A Victim like Me: Wade Robson Says Michael Jackson Molested Him and I Believe Him

miss lori age 3
miss lori age 3

I had a really difficult conversation with my mother this week. It was about the very first time I was sexually abused as a child. I say first time because there were a number of instances after that. And truthfully, in a way I have been victimized for decades, only just now scratching the surface of my truth to get at the business of healing. Part of that healing is asking questions that I have been unable to in the past, unwilling or just plain old too terrified to ask. But the past four years I have been on a slow and painfully arduous personal journey. On the eve of my 43rd birthday, I felt compelled to ask questions that had been haunting me ever so subtly for decades.

Related: Simple tips for preventing sexual abuse in children

My first abuse event happened at my preschool in Milwaukee. It's taken me nearly four decades to begin to peel the onion back and examine the smelly, tear inducing veins of my victim experience. But if I didn't start to do it, if I didn't get to the heart of my trauma, I feared I would be lost to my children and to myself. I couldn't be the mother I wanted in my heart of hearts to be if I continued to allow this agony to fester within me. My greatest fear was that I was leading by example, an example that my children would emulate in their own life, and I could not let that happen.

With that first abuse event I feel like I was marked with neon paint that all predators could see, and for the rest of my life I was easy pickings. At the same time, I feel like I gained the second sight as well and could see victims myself. I have always felt compelled to fight for children, all children, but especially those tagged with the invisible neon green paint of abuse.

By now you have at least heard about, if not seen the interview with long time Michael Jackson playmate Wade Robson. I say playmate not to make light of the situation, but because I think it accurately describes the relationship I saw between the child Wade and the adult Michael Jackson play out in the media as I was coming up. Wade has always insisted, even under oath, that he was never abused by Michael Jackson. But today, at age 30, he is standing up and telling his truth, the truth that he only now is beginning to fully understand. Because that's how confusing and paralyzing child sexual abuse is. Wade Robson says Michael Jackson molested him, and I for one believe him.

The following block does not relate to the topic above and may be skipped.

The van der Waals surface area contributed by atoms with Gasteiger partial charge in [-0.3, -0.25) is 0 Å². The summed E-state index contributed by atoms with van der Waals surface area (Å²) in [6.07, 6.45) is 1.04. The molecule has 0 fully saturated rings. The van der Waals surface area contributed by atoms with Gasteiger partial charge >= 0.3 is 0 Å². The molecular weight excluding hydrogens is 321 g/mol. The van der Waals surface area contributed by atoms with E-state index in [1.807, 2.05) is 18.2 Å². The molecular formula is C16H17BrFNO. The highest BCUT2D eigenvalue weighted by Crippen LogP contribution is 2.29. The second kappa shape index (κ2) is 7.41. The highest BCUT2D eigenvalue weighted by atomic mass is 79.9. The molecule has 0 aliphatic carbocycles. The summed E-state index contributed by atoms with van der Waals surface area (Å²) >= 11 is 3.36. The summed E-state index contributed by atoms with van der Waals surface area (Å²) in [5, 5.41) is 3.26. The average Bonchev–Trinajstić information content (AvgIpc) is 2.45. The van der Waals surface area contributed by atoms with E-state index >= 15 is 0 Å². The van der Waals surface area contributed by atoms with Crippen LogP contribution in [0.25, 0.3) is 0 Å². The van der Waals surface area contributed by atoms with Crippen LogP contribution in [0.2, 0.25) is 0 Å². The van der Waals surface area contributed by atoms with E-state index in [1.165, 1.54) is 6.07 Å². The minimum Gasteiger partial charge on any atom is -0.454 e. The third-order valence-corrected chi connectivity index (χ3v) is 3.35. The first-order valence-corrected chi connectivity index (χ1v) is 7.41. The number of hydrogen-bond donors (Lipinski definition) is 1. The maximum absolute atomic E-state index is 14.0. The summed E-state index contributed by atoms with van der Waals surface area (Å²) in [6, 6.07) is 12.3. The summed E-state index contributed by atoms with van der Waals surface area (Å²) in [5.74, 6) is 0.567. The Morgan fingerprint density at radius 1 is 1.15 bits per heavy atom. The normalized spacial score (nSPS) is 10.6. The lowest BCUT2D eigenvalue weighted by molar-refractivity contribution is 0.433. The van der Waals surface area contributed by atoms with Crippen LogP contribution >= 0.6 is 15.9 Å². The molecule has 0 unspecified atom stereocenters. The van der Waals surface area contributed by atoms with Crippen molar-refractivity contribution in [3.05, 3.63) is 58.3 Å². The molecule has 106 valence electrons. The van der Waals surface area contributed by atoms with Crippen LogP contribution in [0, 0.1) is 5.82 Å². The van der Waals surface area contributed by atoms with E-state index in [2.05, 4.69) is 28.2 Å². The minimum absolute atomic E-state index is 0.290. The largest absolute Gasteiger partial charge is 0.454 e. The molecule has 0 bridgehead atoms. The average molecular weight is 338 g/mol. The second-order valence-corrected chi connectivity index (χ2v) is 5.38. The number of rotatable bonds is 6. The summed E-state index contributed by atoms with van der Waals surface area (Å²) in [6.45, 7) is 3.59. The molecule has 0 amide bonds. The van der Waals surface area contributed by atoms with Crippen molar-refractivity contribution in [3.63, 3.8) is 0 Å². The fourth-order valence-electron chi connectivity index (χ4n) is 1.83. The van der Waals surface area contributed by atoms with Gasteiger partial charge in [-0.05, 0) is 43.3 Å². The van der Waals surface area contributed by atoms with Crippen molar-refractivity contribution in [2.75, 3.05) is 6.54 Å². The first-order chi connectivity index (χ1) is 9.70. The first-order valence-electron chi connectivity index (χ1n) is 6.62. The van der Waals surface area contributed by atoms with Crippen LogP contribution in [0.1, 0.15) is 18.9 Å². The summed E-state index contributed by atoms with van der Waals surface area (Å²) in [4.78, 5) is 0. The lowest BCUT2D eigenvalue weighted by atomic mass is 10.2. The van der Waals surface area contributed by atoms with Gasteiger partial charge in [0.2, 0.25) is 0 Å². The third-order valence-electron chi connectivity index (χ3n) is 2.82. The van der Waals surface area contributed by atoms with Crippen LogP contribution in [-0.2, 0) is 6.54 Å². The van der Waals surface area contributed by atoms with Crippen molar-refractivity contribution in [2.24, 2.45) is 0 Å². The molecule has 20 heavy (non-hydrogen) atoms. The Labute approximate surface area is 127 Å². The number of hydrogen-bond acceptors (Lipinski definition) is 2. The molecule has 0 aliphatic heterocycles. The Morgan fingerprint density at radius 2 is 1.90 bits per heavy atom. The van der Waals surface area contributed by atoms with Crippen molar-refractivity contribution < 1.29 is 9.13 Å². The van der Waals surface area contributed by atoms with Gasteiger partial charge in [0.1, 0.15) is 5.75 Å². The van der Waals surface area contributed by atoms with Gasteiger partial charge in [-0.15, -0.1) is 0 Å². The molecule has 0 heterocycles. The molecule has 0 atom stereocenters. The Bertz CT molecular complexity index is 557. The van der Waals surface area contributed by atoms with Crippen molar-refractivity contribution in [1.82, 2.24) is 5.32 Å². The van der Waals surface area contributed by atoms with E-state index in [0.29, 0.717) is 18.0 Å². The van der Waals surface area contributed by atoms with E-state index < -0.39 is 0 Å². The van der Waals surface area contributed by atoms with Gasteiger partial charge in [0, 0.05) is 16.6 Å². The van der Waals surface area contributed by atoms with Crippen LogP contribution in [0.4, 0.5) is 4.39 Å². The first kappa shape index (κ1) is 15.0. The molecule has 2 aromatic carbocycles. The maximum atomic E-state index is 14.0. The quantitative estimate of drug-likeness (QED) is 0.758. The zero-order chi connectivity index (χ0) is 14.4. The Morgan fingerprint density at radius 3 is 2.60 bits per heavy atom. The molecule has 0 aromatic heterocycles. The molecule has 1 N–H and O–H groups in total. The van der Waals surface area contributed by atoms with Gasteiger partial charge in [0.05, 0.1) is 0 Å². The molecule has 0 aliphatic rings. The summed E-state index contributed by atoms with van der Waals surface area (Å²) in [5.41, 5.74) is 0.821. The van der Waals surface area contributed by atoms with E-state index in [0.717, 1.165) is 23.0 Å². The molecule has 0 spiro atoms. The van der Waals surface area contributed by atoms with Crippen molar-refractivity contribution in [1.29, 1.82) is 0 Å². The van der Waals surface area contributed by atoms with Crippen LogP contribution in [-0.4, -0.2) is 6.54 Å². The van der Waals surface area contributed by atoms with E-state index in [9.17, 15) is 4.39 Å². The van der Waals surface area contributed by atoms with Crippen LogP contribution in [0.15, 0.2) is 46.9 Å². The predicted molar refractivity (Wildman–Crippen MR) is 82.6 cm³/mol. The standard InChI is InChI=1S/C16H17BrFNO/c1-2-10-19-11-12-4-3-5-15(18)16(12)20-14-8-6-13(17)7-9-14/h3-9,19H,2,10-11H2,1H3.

Do you know what I see when I look at Wade Robson? I see a glow. A neon glow. But it's not as bright as what I see on others. It looks like it is starting to fade. I believe that with every truth he tells, every time he stands up and says, "I was abused and it wasn't my fault," a little of that neon marking fades away. I hope that I am doing the same thing for myself. I've got forty years' worth of neon marking to scrub away, but it is my life and I deserve to reclaim it. And so does Wade.

Robson talked about the birth of his son two and a half years ago, and that the thought of his son suffering the same fate that he did as a child drove him to a breakdown. That is real to me. I understand that. I have felt that crack within my own psyche. Always I hear about how resilient children are. I am sorry, there is no amount of instinctive resilience in the world to pull a child away from the dark, encompassing grasps of the evil echoes of sexual abuse. It infects you, and colors every choice you make going forward, until you deal with it. I think Wade summed it up very well at the end of his interview with Matt Lauer.

"The trauma and the psychological effects of sexual abuse last for so long. I had no understanding of this until just over a year ago. I am just at the beginning of my healing process. I am sure I will be dealing with this for the rest of my life. But I am so thankful that this is happening now, because now I can get my life back. And my son, my son is the one who saved my life." -Wade Robson on The Today Show

Wade's son gave him a reason to save his own life. His love for his son may have even given him the strength. But I believe Wade is the one saving his own life because he is finally in a place where he feels safe enough to do so. He is standing up and protecting himself, as I am standing up and protecting myself, the way we wanted someone to have protected us back when we were being abused.

It's never too late to live.
- By Miss Lori
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